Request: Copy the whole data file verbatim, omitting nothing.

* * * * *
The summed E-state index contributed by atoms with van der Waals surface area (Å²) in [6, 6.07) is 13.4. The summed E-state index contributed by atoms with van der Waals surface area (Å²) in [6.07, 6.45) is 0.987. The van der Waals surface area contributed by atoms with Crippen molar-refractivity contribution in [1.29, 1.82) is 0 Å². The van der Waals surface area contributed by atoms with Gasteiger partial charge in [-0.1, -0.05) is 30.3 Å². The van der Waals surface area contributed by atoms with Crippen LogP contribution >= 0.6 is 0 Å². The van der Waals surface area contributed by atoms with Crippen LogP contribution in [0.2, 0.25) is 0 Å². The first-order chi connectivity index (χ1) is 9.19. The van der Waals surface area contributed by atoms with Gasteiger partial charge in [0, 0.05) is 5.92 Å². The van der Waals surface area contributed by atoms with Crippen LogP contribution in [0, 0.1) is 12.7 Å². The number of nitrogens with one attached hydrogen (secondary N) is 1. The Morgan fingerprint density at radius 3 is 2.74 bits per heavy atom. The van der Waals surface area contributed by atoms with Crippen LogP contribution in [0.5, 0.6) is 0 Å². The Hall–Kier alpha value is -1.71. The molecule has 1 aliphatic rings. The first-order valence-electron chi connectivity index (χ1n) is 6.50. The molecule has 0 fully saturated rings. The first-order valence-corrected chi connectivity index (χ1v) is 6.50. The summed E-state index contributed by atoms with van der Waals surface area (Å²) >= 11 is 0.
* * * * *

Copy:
The summed E-state index contributed by atoms with van der Waals surface area (Å²) in [6, 6.07) is 13.4. The summed E-state index contributed by atoms with van der Waals surface area (Å²) in [6.07, 6.45) is 0.987. The van der Waals surface area contributed by atoms with Crippen molar-refractivity contribution in [1.29, 1.82) is 0 Å². The van der Waals surface area contributed by atoms with Gasteiger partial charge in [-0.1, -0.05) is 30.3 Å². The van der Waals surface area contributed by atoms with Crippen LogP contribution >= 0.6 is 0 Å². The van der Waals surface area contributed by atoms with Crippen LogP contribution in [0.2, 0.25) is 0 Å². The first-order chi connectivity index (χ1) is 9.19. The van der Waals surface area contributed by atoms with Gasteiger partial charge in [0, 0.05) is 5.92 Å². The van der Waals surface area contributed by atoms with Crippen LogP contribution in [0, 0.1) is 12.7 Å². The number of nitrogens with one attached hydrogen (secondary N) is 1. The Morgan fingerprint density at radius 3 is 2.74 bits per heavy atom. The van der Waals surface area contributed by atoms with Crippen LogP contribution in [0.5, 0.6) is 0 Å². The Hall–Kier alpha value is -1.71. The molecule has 1 aliphatic rings. The first-order valence-electron chi connectivity index (χ1n) is 6.50. The molecule has 0 fully saturated rings. The first-order valence-corrected chi connectivity index (χ1v) is 6.50. The summed E-state index contributed by atoms with van der Waals surface area (Å²) >= 11 is 0.